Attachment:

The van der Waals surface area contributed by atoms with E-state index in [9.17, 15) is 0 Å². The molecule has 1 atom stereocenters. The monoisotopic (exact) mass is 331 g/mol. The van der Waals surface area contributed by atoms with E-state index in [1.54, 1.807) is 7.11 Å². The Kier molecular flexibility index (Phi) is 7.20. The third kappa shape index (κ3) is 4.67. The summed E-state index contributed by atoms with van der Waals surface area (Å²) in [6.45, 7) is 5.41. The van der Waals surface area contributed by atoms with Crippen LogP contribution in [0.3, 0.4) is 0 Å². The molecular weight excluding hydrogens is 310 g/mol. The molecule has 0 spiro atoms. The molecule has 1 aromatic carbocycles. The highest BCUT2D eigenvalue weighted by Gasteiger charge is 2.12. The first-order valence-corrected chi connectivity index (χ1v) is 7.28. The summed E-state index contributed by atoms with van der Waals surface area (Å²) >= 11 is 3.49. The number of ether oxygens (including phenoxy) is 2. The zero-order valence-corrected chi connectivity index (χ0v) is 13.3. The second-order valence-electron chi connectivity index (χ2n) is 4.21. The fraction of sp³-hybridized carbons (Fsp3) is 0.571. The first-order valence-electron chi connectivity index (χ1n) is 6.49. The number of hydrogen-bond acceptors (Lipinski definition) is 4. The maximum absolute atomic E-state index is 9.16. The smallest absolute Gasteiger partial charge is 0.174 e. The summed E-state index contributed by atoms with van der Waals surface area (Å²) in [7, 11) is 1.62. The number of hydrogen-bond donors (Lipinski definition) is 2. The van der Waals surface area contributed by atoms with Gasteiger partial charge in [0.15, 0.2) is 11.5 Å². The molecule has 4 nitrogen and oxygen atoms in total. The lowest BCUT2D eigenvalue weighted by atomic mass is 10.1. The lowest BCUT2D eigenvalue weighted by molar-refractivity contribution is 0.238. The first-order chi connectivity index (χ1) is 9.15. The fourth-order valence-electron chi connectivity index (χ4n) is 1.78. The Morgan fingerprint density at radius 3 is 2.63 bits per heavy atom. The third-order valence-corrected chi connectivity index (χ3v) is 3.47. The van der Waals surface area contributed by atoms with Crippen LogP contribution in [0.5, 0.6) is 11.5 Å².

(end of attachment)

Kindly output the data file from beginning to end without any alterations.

The van der Waals surface area contributed by atoms with E-state index in [9.17, 15) is 0 Å². The molecule has 1 atom stereocenters. The monoisotopic (exact) mass is 331 g/mol. The van der Waals surface area contributed by atoms with E-state index in [1.54, 1.807) is 7.11 Å². The Kier molecular flexibility index (Phi) is 7.20. The third kappa shape index (κ3) is 4.67. The summed E-state index contributed by atoms with van der Waals surface area (Å²) in [6.45, 7) is 5.41. The van der Waals surface area contributed by atoms with Crippen LogP contribution in [0.3, 0.4) is 0 Å². The molecular weight excluding hydrogens is 310 g/mol. The molecule has 0 spiro atoms. The molecule has 1 aromatic carbocycles. The highest BCUT2D eigenvalue weighted by Gasteiger charge is 2.12. The first-order valence-corrected chi connectivity index (χ1v) is 7.28. The summed E-state index contributed by atoms with van der Waals surface area (Å²) >= 11 is 3.49. The number of ether oxygens (including phenoxy) is 2. The zero-order valence-corrected chi connectivity index (χ0v) is 13.3. The second-order valence-electron chi connectivity index (χ2n) is 4.21. The fraction of sp³-hybridized carbons (Fsp3) is 0.571. The first-order valence-electron chi connectivity index (χ1n) is 6.49. The number of hydrogen-bond acceptors (Lipinski definition) is 4. The maximum absolute atomic E-state index is 9.16. The smallest absolute Gasteiger partial charge is 0.174 e. The summed E-state index contributed by atoms with van der Waals surface area (Å²) in [7, 11) is 1.62. The number of hydrogen-bond donors (Lipinski definition) is 2. The van der Waals surface area contributed by atoms with Gasteiger partial charge in [0.15, 0.2) is 11.5 Å². The molecule has 4 nitrogen and oxygen atoms in total. The lowest BCUT2D eigenvalue weighted by atomic mass is 10.1. The lowest BCUT2D eigenvalue weighted by molar-refractivity contribution is 0.238. The first-order chi connectivity index (χ1) is 9.15. The fourth-order valence-electron chi connectivity index (χ4n) is 1.78. The Morgan fingerprint density at radius 3 is 2.63 bits per heavy atom. The third-order valence-corrected chi connectivity index (χ3v) is 3.47. The van der Waals surface area contributed by atoms with Crippen LogP contribution in [0.5, 0.6) is 11.5 Å².